The January 6 Committee: Understanding its Innovation and Impact

February 3, 2023

L-R: Panelists Reginald Brown and Kristin Amerling and moderator Jim Townsend of the Levin Center, speaking at the event “How the January 6 Committee Broke the Mold: What it Means for Future Oversight.”

It’s not often that a Congressional oversight committee hearing can draw the same number of TV viewers as a prime-time football game. But last October, some 20 million people tuned into the first public hearing of the House Select Committee to Investigate the January 6th Attack on the United States Capitol. 

The subject of the hearings was the big draw – but the committee’s novel structure and its innovations in investigating and presenting evidence also kept Americans riveted.  On January 30, Georgetown Law and Wayne State Law School’s Levin Center for Oversight and Democracy brought together committee staff, a witness attorney, and a journalist who covered the hearings for a panel discussion on  “How the January 6 Committee Broke the Mold: What it Means for Future Oversight.” The panel was moderated by Levin Center director Jim Townsend.

Victoria Nourse, the Ralph V. Whitworth Professor in Law and director of the Center on Congressional Studies, opened the event by expressing her gratitude for the commitment of the January 6 committee members.

“January 6, hopefully, will never be repeated, but out of January 6th’s ashes came an extraordinary set of hearings,” said Nourse.


Lisa Desjardins, who covers Congress for the PBS NewsHour, said the committee’s transparency and its efforts to make its hearings media-friendly were both unusual.  In addition to a final report of over 800 pages, the committee made an extensive collection – far larger than most Congressional inquiries have in the past – of testimonies, depositions, documents and other items collected during the investigation available to the public in an online database. 

Image of PBS NewsHour correspondent Lisa Desjardins

PBS NewsHour correspondent Lisa Desjardins

Desjardins said it was a made-for-TV series of hearings because of the clear, compelling presentation of evidence through visuals and witnesses.

It is like watching a two-hour documentary where you have the same characters as Members of Congress, new witnesses at the beginning of the hearing, a recap of what happened last time and a preview of what will happen tonight,” she said.


The panelists agreed that the committee was achieved through bipartisanship and cohesive goals.

Kristin Amerling, Deputy Staff Director and Chief Counsel of the January 6 Committee, said the success of this committee depended on the members’ willingness to put political differences aside and take a collaborative approach.

“Democracy takes work, and this committee was willing to do that work,” she said. 

Professor David Rapallo, LL.M’97, LL.M.’99, director of the Federal Legislation Clinic and former congressional investigator, explained that typically, oversight committee hearings operate under a five minute rule, giving each member time to question each witness, which usually results in an extended and disjointed questioning period.

Photo of Professor David Rapallo, Associate Professor of Law at Georgetown University Law Center and former congressional investigator

Professor David Rapallo, Associate Professor of Law at Georgetown University Law Center and former congressional investigator

The January 6 committee members stuck to one theme per hearing, and chose one committee member to serve as “captain” for each topic, so each witness interview stayed focused.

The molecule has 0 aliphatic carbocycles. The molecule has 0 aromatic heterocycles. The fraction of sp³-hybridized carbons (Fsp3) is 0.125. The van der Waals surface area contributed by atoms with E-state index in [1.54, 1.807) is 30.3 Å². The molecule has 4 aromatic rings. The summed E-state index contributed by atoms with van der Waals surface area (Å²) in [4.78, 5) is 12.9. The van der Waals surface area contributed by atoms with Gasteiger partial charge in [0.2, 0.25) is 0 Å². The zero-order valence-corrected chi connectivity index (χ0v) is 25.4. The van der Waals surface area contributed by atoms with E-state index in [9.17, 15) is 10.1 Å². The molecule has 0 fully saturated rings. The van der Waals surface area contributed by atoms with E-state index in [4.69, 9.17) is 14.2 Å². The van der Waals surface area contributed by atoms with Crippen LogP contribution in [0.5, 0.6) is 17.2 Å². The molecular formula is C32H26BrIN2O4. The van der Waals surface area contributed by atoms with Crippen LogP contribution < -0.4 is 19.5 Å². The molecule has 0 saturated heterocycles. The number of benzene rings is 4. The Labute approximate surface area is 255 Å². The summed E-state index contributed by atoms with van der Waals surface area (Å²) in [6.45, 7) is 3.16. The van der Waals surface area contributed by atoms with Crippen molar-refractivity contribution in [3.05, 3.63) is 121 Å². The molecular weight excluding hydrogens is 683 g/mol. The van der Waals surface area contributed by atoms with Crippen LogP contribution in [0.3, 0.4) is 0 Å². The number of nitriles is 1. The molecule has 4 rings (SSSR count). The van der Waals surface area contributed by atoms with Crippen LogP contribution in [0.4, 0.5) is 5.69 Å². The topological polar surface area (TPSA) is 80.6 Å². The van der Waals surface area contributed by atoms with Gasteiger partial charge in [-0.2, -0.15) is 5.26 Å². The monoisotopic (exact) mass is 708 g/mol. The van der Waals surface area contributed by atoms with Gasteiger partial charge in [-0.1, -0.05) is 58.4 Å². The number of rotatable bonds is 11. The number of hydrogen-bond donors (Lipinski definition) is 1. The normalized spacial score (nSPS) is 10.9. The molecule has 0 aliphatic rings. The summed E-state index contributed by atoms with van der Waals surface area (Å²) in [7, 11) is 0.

Rapallo said selecting committee members committed to investigating the truth had been difficult. House Speaker Kevin McCarthy, then House Minority Leader, initially supported, then rejected a plan to have the committee’s membership evenly split between Democratic and Republican members. In order to ensure the committee would both be bipartisan and would cooperate on its investigation, Rep. Nancy Pelosi, then House Speaker, appointed two Republicans, Rep. Liz Cheney of Wyoming and Rep. Adam Kinzinger of Illinois, both of whom had expressed their willingness to put the interests of the country over partisan political divides.

Amerling added, “Across the political spectrum of the committee, the members were focused on their shared goal of getting the facts right, and that collaborative spirit enabled them to present their narrative and facts and have dialogue with the American public about their findings in a unified way.” 

Reginald Brown, a partner at Kirkland & Ellis LLP, who represented witnesses before the committee, agreed that the committee’s approach to storytelling had been extremely effective, but had concerns about the unusual way the committee’s membership was composed. 

“[The committee] was bipartisan in composition… but it was organized under rules that did not give the minority party the full discretion that it normally enjoys to pick its own members. And I think that’ll have some interesting long-term implications,” said Brown. “As a defense lawyer, I approach this thinking not only about the work of the January 6th committee, but about DOJ inquiries, bar inquiries, the court of public opinion and the like.”

Rapallo, a veteran of Congressional investigations, agreed that it was possible that, now that control of the House of Representatives had changed parties, the new Republican committee chairs might adopt a “tit for tat” approach to investigating the Biden administration, but that he hoped that would not happen. 

“Will they emulate… putting personal or parochial or political interest to the side, and work together and do the really hard work that it takes to come to compromise and agreement?” asked Rapallo. “As these new chairs are just now embarking on their chairmanships, this is something that they might do well to consider.”

Watch the entire event: